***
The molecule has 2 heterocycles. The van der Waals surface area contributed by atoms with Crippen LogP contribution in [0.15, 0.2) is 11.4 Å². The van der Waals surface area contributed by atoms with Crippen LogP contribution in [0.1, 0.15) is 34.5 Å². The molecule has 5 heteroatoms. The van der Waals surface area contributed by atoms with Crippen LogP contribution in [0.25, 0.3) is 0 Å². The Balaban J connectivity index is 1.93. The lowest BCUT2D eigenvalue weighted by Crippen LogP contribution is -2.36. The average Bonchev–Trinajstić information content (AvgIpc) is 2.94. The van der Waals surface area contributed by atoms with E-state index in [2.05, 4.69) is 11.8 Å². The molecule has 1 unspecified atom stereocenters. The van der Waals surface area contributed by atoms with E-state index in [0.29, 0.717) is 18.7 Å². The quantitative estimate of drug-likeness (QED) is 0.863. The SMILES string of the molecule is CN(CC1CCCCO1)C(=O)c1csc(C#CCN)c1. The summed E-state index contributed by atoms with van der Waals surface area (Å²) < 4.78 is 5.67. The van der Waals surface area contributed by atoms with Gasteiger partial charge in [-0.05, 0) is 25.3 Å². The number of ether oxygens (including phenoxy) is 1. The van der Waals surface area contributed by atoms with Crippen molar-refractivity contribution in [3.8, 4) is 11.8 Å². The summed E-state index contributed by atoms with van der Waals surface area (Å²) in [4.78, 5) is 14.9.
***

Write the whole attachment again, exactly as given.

The molecule has 2 heterocycles. The van der Waals surface area contributed by atoms with Crippen LogP contribution in [0.15, 0.2) is 11.4 Å². The van der Waals surface area contributed by atoms with Crippen LogP contribution in [0.1, 0.15) is 34.5 Å². The molecule has 5 heteroatoms. The van der Waals surface area contributed by atoms with Crippen LogP contribution in [0.25, 0.3) is 0 Å². The Balaban J connectivity index is 1.93. The lowest BCUT2D eigenvalue weighted by Crippen LogP contribution is -2.36. The average Bonchev–Trinajstić information content (AvgIpc) is 2.94. The van der Waals surface area contributed by atoms with E-state index in [2.05, 4.69) is 11.8 Å². The molecule has 1 unspecified atom stereocenters. The van der Waals surface area contributed by atoms with E-state index in [0.29, 0.717) is 18.7 Å². The quantitative estimate of drug-likeness (QED) is 0.863. The SMILES string of the molecule is CN(CC1CCCCO1)C(=O)c1csc(C#CCN)c1. The summed E-state index contributed by atoms with van der Waals surface area (Å²) < 4.78 is 5.67. The van der Waals surface area contributed by atoms with Gasteiger partial charge in [-0.05, 0) is 25.3 Å². The number of ether oxygens (including phenoxy) is 1. The van der Waals surface area contributed by atoms with Crippen molar-refractivity contribution in [3.8, 4) is 11.8 Å². The summed E-state index contributed by atoms with van der Waals surface area (Å²) in [4.78, 5) is 14.9.